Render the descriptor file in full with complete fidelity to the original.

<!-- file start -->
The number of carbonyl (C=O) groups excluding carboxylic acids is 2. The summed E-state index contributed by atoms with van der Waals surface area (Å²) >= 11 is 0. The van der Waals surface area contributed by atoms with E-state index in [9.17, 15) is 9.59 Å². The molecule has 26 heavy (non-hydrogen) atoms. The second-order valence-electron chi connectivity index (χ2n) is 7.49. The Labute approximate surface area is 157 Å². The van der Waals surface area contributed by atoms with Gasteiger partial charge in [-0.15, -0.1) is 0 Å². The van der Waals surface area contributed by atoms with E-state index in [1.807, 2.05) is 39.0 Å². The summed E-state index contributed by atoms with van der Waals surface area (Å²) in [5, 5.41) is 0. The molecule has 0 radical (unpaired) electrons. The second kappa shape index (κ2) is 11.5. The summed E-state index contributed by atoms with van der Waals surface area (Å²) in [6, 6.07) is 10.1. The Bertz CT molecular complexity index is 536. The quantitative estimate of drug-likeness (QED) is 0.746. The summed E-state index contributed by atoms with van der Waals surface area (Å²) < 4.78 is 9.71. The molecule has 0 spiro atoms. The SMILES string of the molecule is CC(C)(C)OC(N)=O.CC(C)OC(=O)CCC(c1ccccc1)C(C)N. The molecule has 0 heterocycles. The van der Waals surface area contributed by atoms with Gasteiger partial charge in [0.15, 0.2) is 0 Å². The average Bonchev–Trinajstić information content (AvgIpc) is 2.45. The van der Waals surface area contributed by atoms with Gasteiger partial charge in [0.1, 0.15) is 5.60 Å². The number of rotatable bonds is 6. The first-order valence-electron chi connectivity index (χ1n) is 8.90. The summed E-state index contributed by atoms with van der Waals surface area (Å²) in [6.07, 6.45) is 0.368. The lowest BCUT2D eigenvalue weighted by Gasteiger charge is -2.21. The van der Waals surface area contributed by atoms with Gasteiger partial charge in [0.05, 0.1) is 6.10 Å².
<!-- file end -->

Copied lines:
The number of carbonyl (C=O) groups excluding carboxylic acids is 2. The summed E-state index contributed by atoms with van der Waals surface area (Å²) >= 11 is 0. The van der Waals surface area contributed by atoms with E-state index in [9.17, 15) is 9.59 Å². The molecule has 26 heavy (non-hydrogen) atoms. The second-order valence-electron chi connectivity index (χ2n) is 7.49. The Labute approximate surface area is 157 Å². The van der Waals surface area contributed by atoms with Gasteiger partial charge in [-0.15, -0.1) is 0 Å². The van der Waals surface area contributed by atoms with E-state index in [1.807, 2.05) is 39.0 Å². The summed E-state index contributed by atoms with van der Waals surface area (Å²) in [5, 5.41) is 0. The molecule has 0 radical (unpaired) electrons. The second kappa shape index (κ2) is 11.5. The summed E-state index contributed by atoms with van der Waals surface area (Å²) in [6, 6.07) is 10.1. The Bertz CT molecular complexity index is 536. The quantitative estimate of drug-likeness (QED) is 0.746. The summed E-state index contributed by atoms with van der Waals surface area (Å²) < 4.78 is 9.71. The molecule has 0 spiro atoms. The SMILES string of the molecule is CC(C)(C)OC(N)=O.CC(C)OC(=O)CCC(c1ccccc1)C(C)N. The molecule has 0 heterocycles. The van der Waals surface area contributed by atoms with Gasteiger partial charge in [0.15, 0.2) is 0 Å². The average Bonchev–Trinajstić information content (AvgIpc) is 2.45. The van der Waals surface area contributed by atoms with Gasteiger partial charge in [0.1, 0.15) is 5.60 Å². The number of rotatable bonds is 6. The first-order valence-electron chi connectivity index (χ1n) is 8.90. The summed E-state index contributed by atoms with van der Waals surface area (Å²) in [6.07, 6.45) is 0.368. The lowest BCUT2D eigenvalue weighted by Gasteiger charge is -2.21. The van der Waals surface area contributed by atoms with Gasteiger partial charge in [0.05, 0.1) is 6.10 Å².